These operators will act as symbols that may appear into an MEP chromosome. The only operator that generates a solution independent of the already existing solutions is the Initialize operator. This operator will constitute the terminal set. The other operators will be considered function symbols. Thus, we have T = {Initialize}, F = {Select, Crossover, Mutate}. A MEP chromosome C, storing an evolutionary algorithm is: 1: 2: 3: 4: 5: 6: 7: 8: Initialize Initialize Mutate 1 Select 1, 3 Crossover 2, 4 Mutate 4 Mutate 5 Crossover 2, 6 {Randomly generates a solution.} {Randomly generates another solution.} {Mutates the solution stored on position 1} {Selects the best solution from those} {stored on positions 1 and 3} {Recombines the solutions on positions 2 and 4} {Mutates the solution stored on position 4} {Mutates the solution stored on position 5} {Recombines the solutions on positions 2 and 6}

This MEP chromosome encodes multiple evolutionary algorithms. Each EA is obtained by reading the chromosome bottom up, starting with the current gene and following the links provided by the function pointers. Thus we deal with EAs at two diﬀerent levels: a micro level representing the evolutionary algorithm encoded in a MEP chromosome and a macro level GA, which evolves MEP individuals. The number of genetic operators (initializations, crossovers, mutations, selections) is not ﬁxed and it may vary between 1 and the MEP chromosome length. These values are automatically discovered by the evolution. The macro level GA execution is bound by the known rules for GAs (see [2]). For instance, the chromosome deﬁned above encodes 8 EAs. They are given in Table 1.

Table 1. Evolutionary Algorithms encoded in the MEP chromosome C EA1 i1 =Initialize EA4 i1 = Initialize i2 =Mutate(i1 ) i3 =Select(i1 ,i2 ) EA5 EA6 EA7 EA8 i1 =Initialize i1 =Initialize i1 =Initialize i1 =Initialize i2 =Initialize i2 =Mutate(i1 ) i2 =Initialize i2 =Initialize i3 =Mutate(i1 ) i3 =Select(i1 , i2 ) i3 =Mutate(i1 ) i3 =Mutate(i1 ) i4 =Select(i1 , i3 ) i4 =Mutate(i3 ) i4 =Select(i1 , i3 ) i4 =Select(i1 , i3 ) i5 =Crossover(i1 , i4 ) i5 =Crossover(i2 , i4 ) i5 =Mutate(i4 ) i6 =Mutate(i5 ) i6 =Crossover(i2 , i5 ) EA2 i1 =Initialize EA3 i1 =Initialize i2 =Mutate(i1 )

Remarks: (i) In our model the Crossover operator always generates a single oﬀspring from two parents. The crossover operators generating two oﬀspring may also be designed to ﬁt our evolutionary model. (ii) The Select operator acts as a binary tournament selection. The best out of two individuals is always accepted as the selection result. (iii) The Initialize, Crossover and Mutate operators are problem dependent.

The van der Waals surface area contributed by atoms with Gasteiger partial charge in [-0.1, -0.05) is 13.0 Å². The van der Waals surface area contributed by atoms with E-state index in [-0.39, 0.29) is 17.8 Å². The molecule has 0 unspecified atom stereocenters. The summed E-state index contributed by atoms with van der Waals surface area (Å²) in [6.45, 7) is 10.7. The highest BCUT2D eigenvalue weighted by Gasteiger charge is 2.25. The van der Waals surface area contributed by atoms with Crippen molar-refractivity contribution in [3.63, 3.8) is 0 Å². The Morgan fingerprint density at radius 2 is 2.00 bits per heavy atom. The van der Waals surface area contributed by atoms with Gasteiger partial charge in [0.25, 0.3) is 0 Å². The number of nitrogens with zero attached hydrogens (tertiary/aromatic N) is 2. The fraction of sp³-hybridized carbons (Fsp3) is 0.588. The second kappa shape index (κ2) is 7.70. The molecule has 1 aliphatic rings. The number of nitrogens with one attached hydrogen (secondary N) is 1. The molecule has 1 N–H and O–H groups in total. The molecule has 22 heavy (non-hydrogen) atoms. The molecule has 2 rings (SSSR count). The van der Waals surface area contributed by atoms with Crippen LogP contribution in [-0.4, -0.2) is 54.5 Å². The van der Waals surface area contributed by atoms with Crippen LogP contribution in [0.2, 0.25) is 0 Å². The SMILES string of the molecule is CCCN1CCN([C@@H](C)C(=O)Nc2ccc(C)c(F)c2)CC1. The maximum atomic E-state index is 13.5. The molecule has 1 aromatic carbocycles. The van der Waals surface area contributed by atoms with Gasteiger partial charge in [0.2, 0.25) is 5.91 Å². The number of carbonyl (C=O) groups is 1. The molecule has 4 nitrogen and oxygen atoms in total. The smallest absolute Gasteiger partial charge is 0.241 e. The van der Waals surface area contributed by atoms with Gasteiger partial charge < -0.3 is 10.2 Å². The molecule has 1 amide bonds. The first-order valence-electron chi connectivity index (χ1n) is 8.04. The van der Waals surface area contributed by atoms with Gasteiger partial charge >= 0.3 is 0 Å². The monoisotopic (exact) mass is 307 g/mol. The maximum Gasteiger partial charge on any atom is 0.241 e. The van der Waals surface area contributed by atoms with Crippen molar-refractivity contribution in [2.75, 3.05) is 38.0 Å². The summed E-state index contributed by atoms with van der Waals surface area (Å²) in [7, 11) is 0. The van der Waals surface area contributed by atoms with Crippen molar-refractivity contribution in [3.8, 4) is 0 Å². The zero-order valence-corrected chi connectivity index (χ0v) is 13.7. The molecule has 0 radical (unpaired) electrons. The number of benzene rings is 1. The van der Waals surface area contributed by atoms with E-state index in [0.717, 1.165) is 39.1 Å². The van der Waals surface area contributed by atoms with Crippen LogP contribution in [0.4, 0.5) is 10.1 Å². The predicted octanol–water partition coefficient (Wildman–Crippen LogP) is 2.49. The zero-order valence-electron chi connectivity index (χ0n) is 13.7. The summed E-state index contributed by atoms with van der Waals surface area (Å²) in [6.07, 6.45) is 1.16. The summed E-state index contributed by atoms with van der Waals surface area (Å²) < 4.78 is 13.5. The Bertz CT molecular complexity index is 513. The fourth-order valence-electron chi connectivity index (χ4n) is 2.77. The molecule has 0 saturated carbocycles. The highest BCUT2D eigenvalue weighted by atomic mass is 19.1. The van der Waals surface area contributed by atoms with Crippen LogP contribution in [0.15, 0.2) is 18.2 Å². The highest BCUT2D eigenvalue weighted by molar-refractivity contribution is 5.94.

4

Fitness assignement

We have to compute the quality of each EA encoded in the chromosome in order to establish the ﬁtness of a MEP individual. For this purpose each EA encoded in a MEP chromosome is run on the particular problem being solved. Roughly speaking the ﬁtness of a MEP individual is equal to the ﬁtness of the best solution generated by one of the evolutionary algorithms encoded in that MEP chromosome. But, since the EAs encoded in a MEP chromosome use

pseudo-random numbers it is likely that successive runs of the same EA generate completely diﬀerent solutions. This stability problem is handled in the following manner: each EA encoded in a MEP chromosome is executed (run) more times and the ﬁtness of a MEP chromosome is the average of the ﬁtness of the best EA encoded in that chromosome over all runs. In all of the experiments performed in this paper each EA encoded into a MEP chromosome was run 200 times.

5

Numerical experiments

In this section, we evolve an EA for function optimization. For training purposes we use the Griewangks function [7]. Griewangks test function is deﬁned by the equation (1). f (x) = 1 4000

n n

x2 − i

i=1 i=1

cos

x √i i

+1

(1)

The domain of deﬁnition is [−500, 500]n . We use n = 5 in this paper. The optimal solution is x0 = (0,. . . ,0) and f (x0 ) = 0. Griewangk’s test function has many widespread local minima which are regularly distributed. An important issue concerns the representation of the solutions evolved by the EAs encoded in an MEP chromosome and the speciﬁc genetic operators used for this purpose. The solutions evolved by the EAs encoded in MEP chromosomes are represented by using real values [2] (i.e. a chromosome of the second level EA is an array of real values). By initialization, a random point within the deﬁnition domain is generated. The convex crossover with α = 1 and the 2 Gaussian mutation with σ = 0.5 are used.